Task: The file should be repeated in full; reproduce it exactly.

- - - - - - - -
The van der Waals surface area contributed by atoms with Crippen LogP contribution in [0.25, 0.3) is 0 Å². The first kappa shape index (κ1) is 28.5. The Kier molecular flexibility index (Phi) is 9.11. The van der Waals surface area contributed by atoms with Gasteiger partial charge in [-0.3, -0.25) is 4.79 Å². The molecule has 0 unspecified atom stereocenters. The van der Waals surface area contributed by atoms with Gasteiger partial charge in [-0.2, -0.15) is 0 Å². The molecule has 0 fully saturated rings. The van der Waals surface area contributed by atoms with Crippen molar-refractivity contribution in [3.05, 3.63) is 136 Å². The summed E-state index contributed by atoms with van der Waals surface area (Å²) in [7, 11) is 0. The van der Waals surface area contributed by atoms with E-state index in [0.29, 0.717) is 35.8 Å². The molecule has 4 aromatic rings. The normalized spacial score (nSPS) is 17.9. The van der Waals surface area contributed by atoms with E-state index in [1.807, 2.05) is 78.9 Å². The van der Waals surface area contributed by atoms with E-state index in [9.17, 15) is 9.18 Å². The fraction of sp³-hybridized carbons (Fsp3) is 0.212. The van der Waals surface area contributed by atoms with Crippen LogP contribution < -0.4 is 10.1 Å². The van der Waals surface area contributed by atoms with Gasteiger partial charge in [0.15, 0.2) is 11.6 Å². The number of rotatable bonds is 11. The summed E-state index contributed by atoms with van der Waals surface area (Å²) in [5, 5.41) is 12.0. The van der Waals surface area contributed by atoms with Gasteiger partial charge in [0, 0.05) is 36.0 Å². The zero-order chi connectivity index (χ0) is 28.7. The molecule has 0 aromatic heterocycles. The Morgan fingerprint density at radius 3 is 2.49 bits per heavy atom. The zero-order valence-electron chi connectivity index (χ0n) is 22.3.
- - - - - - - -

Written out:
The van der Waals surface area contributed by atoms with Crippen LogP contribution in [0.25, 0.3) is 0 Å². The first kappa shape index (κ1) is 28.5. The Kier molecular flexibility index (Phi) is 9.11. The van der Waals surface area contributed by atoms with Gasteiger partial charge in [-0.3, -0.25) is 4.79 Å². The molecule has 0 unspecified atom stereocenters. The van der Waals surface area contributed by atoms with Gasteiger partial charge in [-0.2, -0.15) is 0 Å². The molecule has 0 fully saturated rings. The van der Waals surface area contributed by atoms with Crippen molar-refractivity contribution in [3.05, 3.63) is 136 Å². The summed E-state index contributed by atoms with van der Waals surface area (Å²) in [7, 11) is 0. The van der Waals surface area contributed by atoms with E-state index in [0.29, 0.717) is 35.8 Å². The molecule has 4 aromatic rings. The normalized spacial score (nSPS) is 17.9. The van der Waals surface area contributed by atoms with E-state index in [1.807, 2.05) is 78.9 Å². The van der Waals surface area contributed by atoms with E-state index in [9.17, 15) is 9.18 Å². The fraction of sp³-hybridized carbons (Fsp3) is 0.212. The van der Waals surface area contributed by atoms with Crippen LogP contribution < -0.4 is 10.1 Å². The van der Waals surface area contributed by atoms with Gasteiger partial charge in [0.15, 0.2) is 11.6 Å². The number of rotatable bonds is 11. The summed E-state index contributed by atoms with van der Waals surface area (Å²) in [5, 5.41) is 12.0. The van der Waals surface area contributed by atoms with Gasteiger partial charge in [0, 0.05) is 36.0 Å². The zero-order chi connectivity index (χ0) is 28.7. The molecule has 0 aromatic heterocycles. The Morgan fingerprint density at radius 3 is 2.49 bits per heavy atom. The zero-order valence-electron chi connectivity index (χ0n) is 22.3.